Go mean green or down with the brown?

Chris Johnston grabbed the early lead with 20 pounds by 8 a.m. by pummeling a pile of Lake Ontario smallmouth. Meanwhile, Buddy Gross, who won the previous Elite event on Lake Eufaula, stayed near the takeoff site, targeted largemouth bass around shallow cover and tallied 14 1/2 pounds for an unofficial ninth place position on BASSTrakk.

Hold the snickering. No one’s suggesting largemouth bass have much chance of outshining smallmouth the SiteOne Bassmaster Elite at St. Lawrence River. But could the green fish make a solid showing amid this brownie bonanza? You bet they could.

 There was a time when largemouth consistently played a more significant role in local tournaments. In fact, the assumption was that green fish would dominate the river fishing, while big smallmouth were mostly a Great Lakes thing. 

The paradigm has shifted and there’s no denying today’s tremendous smallmouth biomass in the river, as well as Lake Ontario (U.S. waters open to Elite competitors). The past two decades have seen this species enjoying exponential river growth, largely due to the presence of gobies and zebra mussels, both of which arrived via bilge water from ocean-going vessels navigating the St. Lawrence Seaway. 

Filter-feeding bivalves, which rapidly colonize new areas, zebra mussels have greatly enhanced water clarity and facilitated smallmouth feeding. Gobies also reproduce prolifically and anglers often report marking solid layers of these chunky forage fish extending several boat lengths.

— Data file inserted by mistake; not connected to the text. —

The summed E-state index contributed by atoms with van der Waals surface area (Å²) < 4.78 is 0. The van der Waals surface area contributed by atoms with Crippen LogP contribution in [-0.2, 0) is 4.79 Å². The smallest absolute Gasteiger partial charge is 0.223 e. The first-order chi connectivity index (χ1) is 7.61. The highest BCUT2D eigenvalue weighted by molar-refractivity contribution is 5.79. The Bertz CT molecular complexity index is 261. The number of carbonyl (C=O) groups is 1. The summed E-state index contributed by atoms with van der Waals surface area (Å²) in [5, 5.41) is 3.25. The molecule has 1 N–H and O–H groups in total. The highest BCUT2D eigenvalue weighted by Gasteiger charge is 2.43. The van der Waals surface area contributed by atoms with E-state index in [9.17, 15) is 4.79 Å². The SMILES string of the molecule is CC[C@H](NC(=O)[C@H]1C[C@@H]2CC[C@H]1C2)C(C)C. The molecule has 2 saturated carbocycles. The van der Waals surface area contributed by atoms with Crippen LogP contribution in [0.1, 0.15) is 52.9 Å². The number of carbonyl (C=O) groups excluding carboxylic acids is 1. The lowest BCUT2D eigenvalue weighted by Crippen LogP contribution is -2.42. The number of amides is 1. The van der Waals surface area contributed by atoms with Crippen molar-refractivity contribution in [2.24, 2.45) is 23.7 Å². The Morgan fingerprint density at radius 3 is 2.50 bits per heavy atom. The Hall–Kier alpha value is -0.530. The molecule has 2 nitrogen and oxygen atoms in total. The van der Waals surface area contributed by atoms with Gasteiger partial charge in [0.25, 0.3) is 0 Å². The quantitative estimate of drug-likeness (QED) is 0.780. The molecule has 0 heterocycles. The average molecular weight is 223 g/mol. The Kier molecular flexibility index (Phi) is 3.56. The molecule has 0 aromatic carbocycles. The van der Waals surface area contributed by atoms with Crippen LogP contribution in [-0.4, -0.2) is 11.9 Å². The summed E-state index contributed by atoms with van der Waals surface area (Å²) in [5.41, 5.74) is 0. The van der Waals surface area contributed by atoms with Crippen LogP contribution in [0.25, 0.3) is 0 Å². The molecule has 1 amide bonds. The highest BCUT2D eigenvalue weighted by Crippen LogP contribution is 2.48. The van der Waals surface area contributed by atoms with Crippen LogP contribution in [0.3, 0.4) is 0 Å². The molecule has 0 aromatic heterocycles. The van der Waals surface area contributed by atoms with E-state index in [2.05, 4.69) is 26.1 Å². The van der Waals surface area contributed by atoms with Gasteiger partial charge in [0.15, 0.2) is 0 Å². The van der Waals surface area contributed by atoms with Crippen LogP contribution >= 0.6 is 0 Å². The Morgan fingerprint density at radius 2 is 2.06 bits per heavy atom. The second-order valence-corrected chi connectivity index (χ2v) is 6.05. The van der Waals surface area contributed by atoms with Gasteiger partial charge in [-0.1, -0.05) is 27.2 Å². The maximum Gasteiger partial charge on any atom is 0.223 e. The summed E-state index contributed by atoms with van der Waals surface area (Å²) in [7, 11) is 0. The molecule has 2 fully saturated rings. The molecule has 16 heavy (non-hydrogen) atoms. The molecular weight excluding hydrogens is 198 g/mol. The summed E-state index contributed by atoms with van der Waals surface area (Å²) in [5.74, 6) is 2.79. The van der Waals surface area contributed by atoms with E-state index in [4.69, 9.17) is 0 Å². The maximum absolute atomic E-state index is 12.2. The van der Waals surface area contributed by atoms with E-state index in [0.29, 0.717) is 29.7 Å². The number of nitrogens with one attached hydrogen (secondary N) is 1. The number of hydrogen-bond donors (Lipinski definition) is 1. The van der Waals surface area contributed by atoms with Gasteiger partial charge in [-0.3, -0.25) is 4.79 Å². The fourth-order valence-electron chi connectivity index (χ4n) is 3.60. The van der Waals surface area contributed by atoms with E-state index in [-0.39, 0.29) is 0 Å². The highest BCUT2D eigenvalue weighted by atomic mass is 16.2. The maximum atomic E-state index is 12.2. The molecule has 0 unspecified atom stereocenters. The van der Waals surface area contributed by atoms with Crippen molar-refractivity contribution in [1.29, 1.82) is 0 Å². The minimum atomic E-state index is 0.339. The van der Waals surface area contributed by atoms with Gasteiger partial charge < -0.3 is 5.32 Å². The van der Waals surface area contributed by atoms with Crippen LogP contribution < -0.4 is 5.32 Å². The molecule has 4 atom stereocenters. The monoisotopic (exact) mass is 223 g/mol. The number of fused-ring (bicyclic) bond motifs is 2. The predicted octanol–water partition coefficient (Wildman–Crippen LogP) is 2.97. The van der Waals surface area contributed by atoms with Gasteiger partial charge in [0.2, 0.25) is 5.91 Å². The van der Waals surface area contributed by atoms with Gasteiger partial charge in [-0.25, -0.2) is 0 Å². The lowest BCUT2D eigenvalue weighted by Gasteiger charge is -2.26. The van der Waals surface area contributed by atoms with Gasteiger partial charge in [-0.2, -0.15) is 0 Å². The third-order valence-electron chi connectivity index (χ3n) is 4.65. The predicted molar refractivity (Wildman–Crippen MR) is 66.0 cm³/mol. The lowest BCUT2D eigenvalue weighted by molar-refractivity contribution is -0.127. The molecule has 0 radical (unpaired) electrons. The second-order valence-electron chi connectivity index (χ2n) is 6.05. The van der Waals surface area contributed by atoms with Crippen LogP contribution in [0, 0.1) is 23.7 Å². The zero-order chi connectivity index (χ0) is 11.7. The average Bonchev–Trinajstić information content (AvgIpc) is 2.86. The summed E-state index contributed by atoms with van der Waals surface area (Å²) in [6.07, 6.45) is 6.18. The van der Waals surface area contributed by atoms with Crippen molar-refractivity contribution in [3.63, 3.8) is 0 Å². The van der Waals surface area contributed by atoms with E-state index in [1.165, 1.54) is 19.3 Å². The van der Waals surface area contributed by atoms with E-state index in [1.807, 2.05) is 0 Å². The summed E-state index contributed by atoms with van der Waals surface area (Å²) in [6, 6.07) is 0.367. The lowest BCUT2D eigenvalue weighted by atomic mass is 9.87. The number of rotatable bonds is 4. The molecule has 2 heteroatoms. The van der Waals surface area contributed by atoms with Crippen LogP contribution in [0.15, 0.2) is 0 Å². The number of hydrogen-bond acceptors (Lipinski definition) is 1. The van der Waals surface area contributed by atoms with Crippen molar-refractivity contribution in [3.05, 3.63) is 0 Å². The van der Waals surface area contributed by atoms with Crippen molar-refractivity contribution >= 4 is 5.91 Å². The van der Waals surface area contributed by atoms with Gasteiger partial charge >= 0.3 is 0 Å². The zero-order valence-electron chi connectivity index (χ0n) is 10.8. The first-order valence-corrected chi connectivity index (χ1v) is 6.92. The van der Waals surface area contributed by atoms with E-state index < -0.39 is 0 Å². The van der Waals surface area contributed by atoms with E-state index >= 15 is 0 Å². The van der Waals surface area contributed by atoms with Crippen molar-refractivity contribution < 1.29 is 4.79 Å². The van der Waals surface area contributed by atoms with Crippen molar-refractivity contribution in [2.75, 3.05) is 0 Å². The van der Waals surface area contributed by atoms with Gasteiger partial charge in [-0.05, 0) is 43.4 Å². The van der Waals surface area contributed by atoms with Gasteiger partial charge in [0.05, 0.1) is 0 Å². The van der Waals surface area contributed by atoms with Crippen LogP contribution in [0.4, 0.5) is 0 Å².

“They’re like a cheese stick for smallmouth,” said BASS Live host Mark Zona, an accomplished smallmouth angler. “If you eat only cheese sticks, you get big.”

Notwithstanding the smallmouth gun show the St. Lawrence River has become, hefty largemouth also exist in respectable numbers. You won’t often find them deeper than about 10 feet and most are hugging the bank, so anglers targeting shallow cover are probably thinking green. 

A few key points to consider:

   The cloud cover that greeted anglers on the tournament’s first morning typically favors largemouth activity. While smallies prefer sunny conditions for their highly visual feeding style, largemouth typically tuck into cover during bright conditions. They’re still catchable, but much more so when they’re roaming and actively feeding in dimmer conditions.

   Summer in Upstate New York has been a scorcher and water temperatures are warmer than normal for this time of year. Smallies like their cooler water, so anglers may find the fish less concentrated than they’d prefer.

   With smallmouth dominating the past several years of St. Lawrence River fishing, largemouth have received much less pressure. That doesn’t guarantee a bite, but fishing pressure educates bass of both flavors and the green ones definitely see fewer baits.

   With the majority of the field targeting smallmouth, anyone looking for largemouth should have full run of their spots.

Ultimately, fans can expect mostly smallmouth at the weigh ins, but don’t be surprised to see a few impressive largemouth. We know Buddy Gross has a couple of good ones.

As the event progresses, it will be interesting to see how many anglers integrate some degree of largemouth fishing into their game plan. Mixed bags will tell the tale there.

And here’s the big question: Can an angler reach Championship Sunday primarily on a largemouth program?

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